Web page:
On Tuesday, insect experts from across the United States gathered in St. Louis, Missouri, for the Entomological Society of America's annual meeting — and when Ohio University Professor Emeritus William Romoser got a chance to address his peers, he made a shocking claim.
"There has been and still is life on Mars," Romoser said in a press release about his presentation.
The only problem: his evidence isn't exactly convincing.
According to the press release, Romoser believes that various Mars rovers have already captured images of both living and fossilized insects on the Red Planet. The poster he presented on Tuesday contains multiple photos he found on the internet with what he claims are bug body parts circled in red.
See this blurry spot? That's an insect's thorax. The spot next to it? Clearly, the creature's head looking straight at the camera using its compound eye, which appears in the image to be — you guessed it — a blurry spot.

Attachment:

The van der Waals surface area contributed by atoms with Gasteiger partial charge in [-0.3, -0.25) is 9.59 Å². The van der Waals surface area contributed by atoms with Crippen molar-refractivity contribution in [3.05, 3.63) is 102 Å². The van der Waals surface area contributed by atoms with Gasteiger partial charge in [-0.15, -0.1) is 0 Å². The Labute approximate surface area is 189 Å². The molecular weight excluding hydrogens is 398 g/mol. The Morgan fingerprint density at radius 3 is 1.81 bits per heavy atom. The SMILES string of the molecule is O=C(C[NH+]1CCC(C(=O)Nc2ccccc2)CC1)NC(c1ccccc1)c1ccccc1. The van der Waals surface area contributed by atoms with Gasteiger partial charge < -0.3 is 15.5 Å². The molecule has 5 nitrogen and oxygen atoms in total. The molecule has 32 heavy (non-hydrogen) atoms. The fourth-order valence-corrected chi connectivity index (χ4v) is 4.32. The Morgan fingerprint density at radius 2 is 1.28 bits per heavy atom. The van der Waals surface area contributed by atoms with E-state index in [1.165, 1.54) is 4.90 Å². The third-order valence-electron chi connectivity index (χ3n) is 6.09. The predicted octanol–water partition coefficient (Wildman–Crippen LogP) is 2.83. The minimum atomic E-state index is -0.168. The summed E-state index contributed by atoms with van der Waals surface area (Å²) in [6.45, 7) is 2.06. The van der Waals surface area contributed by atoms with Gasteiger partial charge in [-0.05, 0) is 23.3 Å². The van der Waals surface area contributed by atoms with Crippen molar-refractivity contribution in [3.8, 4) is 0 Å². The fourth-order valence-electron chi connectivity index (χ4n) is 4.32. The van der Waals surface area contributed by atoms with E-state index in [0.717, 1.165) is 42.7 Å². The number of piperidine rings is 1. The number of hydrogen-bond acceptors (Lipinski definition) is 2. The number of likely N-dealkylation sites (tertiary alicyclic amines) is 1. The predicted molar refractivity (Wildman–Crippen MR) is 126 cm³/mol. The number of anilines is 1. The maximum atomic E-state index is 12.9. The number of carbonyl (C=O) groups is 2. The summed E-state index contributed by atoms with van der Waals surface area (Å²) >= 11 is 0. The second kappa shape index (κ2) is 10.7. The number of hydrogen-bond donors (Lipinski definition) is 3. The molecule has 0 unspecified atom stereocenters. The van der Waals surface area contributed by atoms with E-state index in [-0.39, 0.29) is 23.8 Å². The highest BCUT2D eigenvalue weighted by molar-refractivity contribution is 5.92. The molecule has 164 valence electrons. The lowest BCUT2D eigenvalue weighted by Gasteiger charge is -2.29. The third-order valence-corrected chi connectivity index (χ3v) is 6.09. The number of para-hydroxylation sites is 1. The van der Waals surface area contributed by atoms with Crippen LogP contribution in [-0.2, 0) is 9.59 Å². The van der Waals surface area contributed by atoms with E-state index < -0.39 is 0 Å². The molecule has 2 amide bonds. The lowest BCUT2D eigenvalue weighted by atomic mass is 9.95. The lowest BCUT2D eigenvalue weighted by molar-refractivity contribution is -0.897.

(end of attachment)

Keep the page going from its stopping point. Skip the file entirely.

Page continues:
After analyzing the photos, Romoser says he believes Mars is home to creatures resembling snakes, bumble bees, reptiles, and more. In the press release, he notes how his "discovery" of the lifeforms on Mars aligns with the identification of terrestrial creatures.
"Three body regions, a single pair of antennae, and six legs are traditionally sufficient to establish identification as 'insect' on Earth," he said. "These characteristics should likewise be valid to identify an organism on Mars as insect-like. On these bases, arthropodan, insect-like forms can be seen in the Mars rover photos."
Perhaps the lesson to be learned from Romoser's presentation, then, is not that insects exist on Mars, but that entomologists might want to look into more stringent bases for identifying bugs on Earth.
READ MORE: Scientist claims to spot insects on Mars, but I think they're just rocks [CNET]
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